Compromising Positions

By: Tawny Taylor

“Isn’t there some kind of saying about love and hate being nearly the same?”

“Who knows.” Fate took a drink of her diet soda, forcing the liquid past the boulder-sized lump in her throat. She didn’t like the way the conversation had turned. She needed a strategy, not girl-talk. She wasn’t in high school, and there was more at stake than a prom date. “Tracy, I need your help! Would you quit with the mushy stuff?”

“What’s wrong? Did I hit it in the nose? Yes, I did, I’m gooood.” Tracy’s grin suggested she wasn’t about to give up.

“No. But you have to remember what’s going on here—”

“You’re too wrapped up in your work, that’s what’s going on,” Tracy interrupted, then popped a french fry into her mouth.

God, Fate hated when people interrupted her! Gabe Ryan did that too. It was annoying. “Would you let me finish? I love you to death, but you’re a terrible listener.”

Tracy chuckled and took a dainty bite of her sandwich. With a nod, she encouraged Fate to continue. “I’m all ears.”

“I have two weeks to get the financing for my mom’s house. If I don’t, her bank will put it on the auction block. I can’t change jobs. Not now!” From Tracy’s surprised expression, Fate guessed she’d forgotten about the house. Tracy was a wonderful friend, caring and true-blue, but sometimes she was a little flighty.

After taking a sip of her diet soda, Tracy said, “Of course you can change jobs. First, didn’t you get pre-approved?”

“Yup, but a pre-approval isn’t written in stone, you still have to go through the formal approval process.”

“But if you take a job in the same field it won’t matter. At least, that’s what I’ve heard.” Tracy took another bite of her sandwich and washed it down with a gulp of soda.

“I don’t think that’s true for all banks.” Fate watched her, wishing she could eat, but even the thought of food sent her stomach into convulsions. “I don’t know. I’m not willing to take the chance. If I fail, Mom’ll be out of a house. I can’t believe this is happening.” Her mood was sinking fast, like the Titanic into a frigid ocean.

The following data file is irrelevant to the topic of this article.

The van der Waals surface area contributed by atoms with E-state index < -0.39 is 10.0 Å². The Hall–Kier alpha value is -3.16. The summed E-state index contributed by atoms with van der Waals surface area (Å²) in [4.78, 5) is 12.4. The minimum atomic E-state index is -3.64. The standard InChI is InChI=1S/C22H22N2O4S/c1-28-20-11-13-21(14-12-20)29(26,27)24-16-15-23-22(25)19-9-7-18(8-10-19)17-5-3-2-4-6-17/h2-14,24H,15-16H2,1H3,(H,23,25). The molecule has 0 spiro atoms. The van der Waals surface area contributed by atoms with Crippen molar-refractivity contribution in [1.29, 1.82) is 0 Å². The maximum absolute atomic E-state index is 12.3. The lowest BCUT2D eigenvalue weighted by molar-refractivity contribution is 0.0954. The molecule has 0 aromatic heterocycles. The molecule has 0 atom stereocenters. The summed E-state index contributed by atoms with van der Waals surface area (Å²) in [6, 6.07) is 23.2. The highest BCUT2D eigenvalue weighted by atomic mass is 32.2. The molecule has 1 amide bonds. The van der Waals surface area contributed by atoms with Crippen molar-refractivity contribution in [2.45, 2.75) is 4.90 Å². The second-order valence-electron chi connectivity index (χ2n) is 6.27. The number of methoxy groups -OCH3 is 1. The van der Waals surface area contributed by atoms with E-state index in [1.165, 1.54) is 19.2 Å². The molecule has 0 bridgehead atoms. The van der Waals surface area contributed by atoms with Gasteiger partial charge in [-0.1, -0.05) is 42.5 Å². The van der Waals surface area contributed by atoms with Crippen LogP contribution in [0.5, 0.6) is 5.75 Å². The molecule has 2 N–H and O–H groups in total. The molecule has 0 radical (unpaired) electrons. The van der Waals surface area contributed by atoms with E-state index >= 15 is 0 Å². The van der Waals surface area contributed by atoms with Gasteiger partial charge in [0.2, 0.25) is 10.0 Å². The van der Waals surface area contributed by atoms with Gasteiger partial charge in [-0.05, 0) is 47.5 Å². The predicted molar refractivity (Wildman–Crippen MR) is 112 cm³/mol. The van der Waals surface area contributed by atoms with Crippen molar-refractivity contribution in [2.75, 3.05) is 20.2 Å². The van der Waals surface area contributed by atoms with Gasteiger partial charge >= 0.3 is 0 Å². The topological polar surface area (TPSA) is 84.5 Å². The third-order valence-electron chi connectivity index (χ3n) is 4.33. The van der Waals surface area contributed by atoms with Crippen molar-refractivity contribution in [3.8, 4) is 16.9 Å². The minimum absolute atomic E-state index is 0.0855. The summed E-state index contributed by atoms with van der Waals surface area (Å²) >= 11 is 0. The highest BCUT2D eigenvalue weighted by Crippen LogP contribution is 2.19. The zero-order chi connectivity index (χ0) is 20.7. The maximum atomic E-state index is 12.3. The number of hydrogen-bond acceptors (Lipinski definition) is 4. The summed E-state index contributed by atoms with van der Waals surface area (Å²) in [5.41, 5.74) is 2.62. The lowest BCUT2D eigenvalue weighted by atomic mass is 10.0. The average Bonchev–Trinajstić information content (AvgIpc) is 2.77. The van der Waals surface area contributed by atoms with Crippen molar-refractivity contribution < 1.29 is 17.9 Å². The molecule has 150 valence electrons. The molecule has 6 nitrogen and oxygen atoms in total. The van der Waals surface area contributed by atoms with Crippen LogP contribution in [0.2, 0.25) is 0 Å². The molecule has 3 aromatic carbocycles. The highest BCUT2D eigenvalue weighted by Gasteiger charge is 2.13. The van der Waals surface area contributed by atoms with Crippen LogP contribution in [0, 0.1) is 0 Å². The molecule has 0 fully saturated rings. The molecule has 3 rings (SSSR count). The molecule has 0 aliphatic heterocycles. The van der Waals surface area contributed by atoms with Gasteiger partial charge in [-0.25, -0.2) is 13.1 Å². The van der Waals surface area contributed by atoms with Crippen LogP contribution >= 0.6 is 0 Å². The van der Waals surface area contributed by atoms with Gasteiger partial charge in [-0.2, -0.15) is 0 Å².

Tracy tipped her head and regarded her with sister-like concern. “Oh, Fate. I’m sure everything will work out fine. They haven’t fired you yet, right? So there’s still the chance they won’t.” She munched on another fry, studying Fate with soft eyes and a gentle expression. Then, her mien changed, growing more determined. “What’s your boss have to say about all this? Thomas, right?”

“He’s gone. They fired him. I didn’t get the chance to talk to him before he left.”

The assuredness on Tracy’s face washed away. “Oh.”

Fate’s hope sunk to the darkest pit—down deeper than any ocean, where there was no light and the water pressure was high enough to crush steel. As the waiter dashed by, she flagged him down and asked for a to-go box. After he nodded and stepped away, she looked at Tracy. “I need some ideas. We have to come up with a new name, marketing concept, the whole nine yards. I’ve been wracking my brain all morning but haven’t come up with a thing.”

“Sorry, Fate. I’m an accountant not a marketing director. I couldn’t come up with an original idea if my life depended on it.”

“You’re no help.” The waiter set the white foam box next to Fate and ran off again before she could thank him. “Sheesh! I’m all for waiters who hustle, but every time I want something I practically have to wrestle him to the ground for him to stay long enough to listen.” She arranged her sandwich and salad in the box and closed the lid. Then she looked at Tracy.

Tracy dropped her gaze and, biting her lip, toyed with her napkin.

“Did I say something wrong?”

“No.” Tracy continued to avoid her gaze. “Although being told I’m no help isn’t exactly what I wanted to hear today.”

God, am I a coldhearted bitch. “Sorry, Tracy. You came at my beck and call, and I insulted you. I swear, I’m hopeless.”

“No, you’re not. You’re my friend, and I wish I could help you. But I have no idea what to suggest. Are you sure they’re going to fire one of you?”

She glanced down at her watch before answering. Ten minutes. “Almost positive. The new VP made it clear they don’t need two heads of marketing, and since he’s the former VP of the Date Doctor’s sales and marketing departments, Ryan has the home-court advantage.”

“What’s good ole Gabe doing? Has he been real secretive?”

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